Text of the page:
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Voices

I was a bit taken aback at the vehemence expressed by some commenters on my Jan. 13 column towards seniors in this state. Who knew some viewed us with such dislike? According to these commenters, cutting senior benefits will cause us to leave the state, thus saving the state enormous amounts of money spent on our pensions and tax exemptions. Before kicking us all to the curb, however, let’s review some of the things seniors provide that would be hard to replace...

Elise Patkotak

As the total number of terrorist incidents caused by Muslim extremists increases over time, with Paris being the latest, it becomes tempting to conclude that Islam is anything but a religion of peace and that major steps should be taken to counter its spread and growing influence. Before being drawn too far down this path though, we would do well to reflect on how, in another context, we might be compelled to draw similar conclusions about other faiths based on the activities of such groups as the Ku Klux Klan or the so-called Lord’s Resistance Army of Northern Uganda (whose evil deeds in the name of religion are every bit as odious as those of the Muslim radicals). Extrapolating from the extremist behavior of such groups to condemn an entire religion is foolhardy at best...

Dr. Douglas Johnston

I take a deep and annoyed breath every time I see a Greenpeace #SavetheArctic tweet, video, or article.

Not because I think climate change isn’t having a real and detrimental impact on the Arctic -- it is. Not because their publicity stunts around the world have been embarrassing, destructive and foolish -- though they have. Not because Greenpeace has a long history of marginalizing northern voices and inherent rights, although that bothers me too.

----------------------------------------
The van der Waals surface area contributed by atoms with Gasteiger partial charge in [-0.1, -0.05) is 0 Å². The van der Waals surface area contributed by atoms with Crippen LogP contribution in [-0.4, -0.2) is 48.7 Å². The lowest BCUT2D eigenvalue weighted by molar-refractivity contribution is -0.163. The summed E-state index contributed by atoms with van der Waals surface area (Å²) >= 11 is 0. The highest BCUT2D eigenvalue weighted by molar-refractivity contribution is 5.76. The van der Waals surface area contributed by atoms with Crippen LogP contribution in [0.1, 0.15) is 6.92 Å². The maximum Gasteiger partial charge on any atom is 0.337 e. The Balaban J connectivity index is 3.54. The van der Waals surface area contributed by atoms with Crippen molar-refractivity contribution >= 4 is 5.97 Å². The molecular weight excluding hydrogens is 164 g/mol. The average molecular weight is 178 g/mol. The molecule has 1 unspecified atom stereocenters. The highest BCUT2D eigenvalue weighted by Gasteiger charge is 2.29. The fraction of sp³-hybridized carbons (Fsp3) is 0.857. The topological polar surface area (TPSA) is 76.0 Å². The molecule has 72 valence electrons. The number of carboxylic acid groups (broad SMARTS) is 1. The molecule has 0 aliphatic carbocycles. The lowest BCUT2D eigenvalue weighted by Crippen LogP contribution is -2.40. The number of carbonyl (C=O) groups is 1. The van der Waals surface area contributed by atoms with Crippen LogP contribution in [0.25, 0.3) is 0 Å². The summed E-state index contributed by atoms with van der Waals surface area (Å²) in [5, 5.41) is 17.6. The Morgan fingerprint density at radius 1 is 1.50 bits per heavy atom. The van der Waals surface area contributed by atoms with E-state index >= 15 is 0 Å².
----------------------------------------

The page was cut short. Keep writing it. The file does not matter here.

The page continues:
My problem with Greenpeace’s Arctic campaign is far more basic than that. My problem is that it is based on assumptions that are misleading, specious, and distracting from actual environmental issues needing attention in the Arctic. My problem with #SavetheArctic is that it does no such thing...

Heather Exner-Pirot
Nowhere to go but down

All of those Anchorage residents who hope that Anchorage Economic Development Corp.’s guest speaker Daniel Pink will help Anchorage become the No. 1 city in America to live, work and play by the year 2025 stand up and cheer. Can we afford it? Is it sustainable? It’s lonely at the top. There will be no place to go but down.

Or can we just leave us alone where we are. I’d be fine with that.

-- Joe Buesseler Anchorage...

Alaska Dispatch News

On Jan. 20, 2010, the U.S. Supreme Court offered the momentous 5-4 Citizens United v. Federal Election Commission ruling declaring that corporations are people. Five years later, 73 percent of Americans are opposed to Citizens United and see the absurdity of considering a corporate entity a person.

While the ruling might seem like a comical joke passed down from the high court to see if we were paying attention, the consequences of Citizens United are not laughing matters. The anniversary of Citizens United coincides with the start of a new Alaska state legislative session, making it an ideal time for elected leaders and citizens alike to recognize the harm of artificial persons influencing our elections and legislative process, and to do something about it...